World Cup ’95 was the end for the hooker’s respected international career which featured 64 England caps, the last coming in the French playoff, and five Lions Test caps. A qualified solicitor, the now 58-year-old ‘Pitbull’ has developed a punchy media career and gained rave reviews for his award-winning book, Beware of the Dog, which detailed his sexual abuse as a child. His popularity is reflected in having 233K Twitter followers.
3. Victor Ubogu
The now 55-year-old prop had a 24-cap Test career which ended in Sydney in 1999. Played professionally with Bath until 2000 and has since developed a successful sports hospitality and travel specialist company, VU Ltd.
4. Martin Johnson
Was still only a relative newcomer on the Test circuit in 1995 in the sense that 66 of his 84 England caps were to come after this RWC. The 1997 Test series-winning Lions skipper rubber-stamped his legendary status when captaining England to 2003 World Cup glory but a career on the other side of the white line wasn’t as kind to the Leicester icon, Johnson’s tenure as national team boss ending sourly with 2011 World Cup quarter-final exit. Now 50, he does rugby punditry and has developed a keen interest in cycling.
5. Martin Bayfield
Just four more caps followed in the lock’s 31-cap England career. Played professional club rugby at Northampton through to 1998 and had a stint as academy director before combining an acting career – he played the body double of Hagrid the Giant in all the Harry Potter films – with media work that included presenting the BBC’s Crimewatch. Now 53, he is part of the BT Sport rugby presenting team.
6. Tim Rodber
There was another World Cup in the flanker, the 1999 tournament bringing the curtain down on a 44-cap England career that also featured caps with the 1997 Lions back in South Africa. Injury ended his Northampton club rugby career in 2001 and the former British Army captain has since had various managing director roles. Having turned 51 on June 2, he is now CEO of The Instant Group which delivers innovative workspace environments in over 110 countries.
7. Ben Clarke
There were still plenty of outings left in the now 52-year-old’s 40-cap England Test career after the RWC before his last was earned in Sydney in 1999. The back row endured the precarious of professional club rugby, becoming one of the biggest casualties when Richmond went into liquidation. Saw out his playing days back at Bath before becoming a money broker.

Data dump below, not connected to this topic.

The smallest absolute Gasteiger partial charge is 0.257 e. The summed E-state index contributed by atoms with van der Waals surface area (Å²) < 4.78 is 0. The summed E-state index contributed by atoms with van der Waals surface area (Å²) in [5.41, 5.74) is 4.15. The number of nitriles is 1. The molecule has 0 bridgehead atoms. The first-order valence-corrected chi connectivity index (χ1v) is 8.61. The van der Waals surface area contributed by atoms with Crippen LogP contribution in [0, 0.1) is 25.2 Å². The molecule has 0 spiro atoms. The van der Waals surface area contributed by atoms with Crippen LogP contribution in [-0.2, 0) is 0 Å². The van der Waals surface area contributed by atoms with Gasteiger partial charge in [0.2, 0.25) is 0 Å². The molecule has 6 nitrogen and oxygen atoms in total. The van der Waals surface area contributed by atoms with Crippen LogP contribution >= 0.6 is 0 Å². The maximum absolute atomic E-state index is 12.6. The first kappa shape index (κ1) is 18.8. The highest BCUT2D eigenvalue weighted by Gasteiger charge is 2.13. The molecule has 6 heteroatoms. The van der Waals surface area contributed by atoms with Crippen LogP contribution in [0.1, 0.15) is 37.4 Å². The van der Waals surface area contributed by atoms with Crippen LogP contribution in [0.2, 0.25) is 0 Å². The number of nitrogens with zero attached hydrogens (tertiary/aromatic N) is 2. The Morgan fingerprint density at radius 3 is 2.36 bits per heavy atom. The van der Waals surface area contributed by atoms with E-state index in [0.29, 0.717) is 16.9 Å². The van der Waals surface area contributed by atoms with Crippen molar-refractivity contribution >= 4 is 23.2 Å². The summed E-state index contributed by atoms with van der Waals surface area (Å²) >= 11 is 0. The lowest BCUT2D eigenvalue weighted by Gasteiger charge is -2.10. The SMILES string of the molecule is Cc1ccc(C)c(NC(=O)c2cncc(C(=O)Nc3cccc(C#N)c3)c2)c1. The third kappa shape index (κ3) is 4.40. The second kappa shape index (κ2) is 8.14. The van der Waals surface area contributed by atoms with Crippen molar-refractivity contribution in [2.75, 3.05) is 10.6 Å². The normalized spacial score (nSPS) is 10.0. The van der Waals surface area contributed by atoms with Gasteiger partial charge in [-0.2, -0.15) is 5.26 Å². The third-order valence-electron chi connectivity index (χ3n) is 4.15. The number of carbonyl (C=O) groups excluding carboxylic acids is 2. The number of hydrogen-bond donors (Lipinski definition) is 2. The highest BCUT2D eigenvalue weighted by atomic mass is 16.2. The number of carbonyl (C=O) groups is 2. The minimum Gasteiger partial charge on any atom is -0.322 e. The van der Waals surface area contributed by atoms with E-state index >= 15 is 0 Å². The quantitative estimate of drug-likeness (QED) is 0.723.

8. Steve Ojomoh (Dean Richards)
The back row ultimately only ever won twelve caps, his last coming in Dunedin against the All Blacks in 1998’s so-called tour of hell. A serial trophy winner at Bath, he went on to play for Gloucester, Parma and Newport before moving into coaching in 2003.
Opened the Little Willows nursery in Bath in 2010. Recovered from a stroke in October 2018 and the now 50-year-old’s connections with rugby are still strong as son Max is an England age-grade international who is now on professional terms at Bath.
As for Richards, whom Ojomoh replaced in the England XV for the 1995 third-place playoff, you don’t have to look far to find the former No8 as he has been volunteering for his local police force in Newcastle during the coronavirus pandemic.
Now 56, the long-time Falcons director of rugby finished playing at Test level in 1996 with 48 England caps and the 1993 Lions tourist played professionally at Leicester before succeeding Bob Dwyer as the coach. Sacked in 2004, he got back on the horse at Grenoble before a promising stint at Harlequins was ruined by the Bloodgate scandal which led to his resignation and a ban from the sport.
'It did turn sour'
Ed Griffiths' behind the scenes insight into the Springboks 1995 #RWC win ??, the back story to the Mandela moment, confronting flag-waving fans, holding clothes hangers for luck & the lost opportunity of it all
— RugbyPass (@RugbyPass) May 24, 2020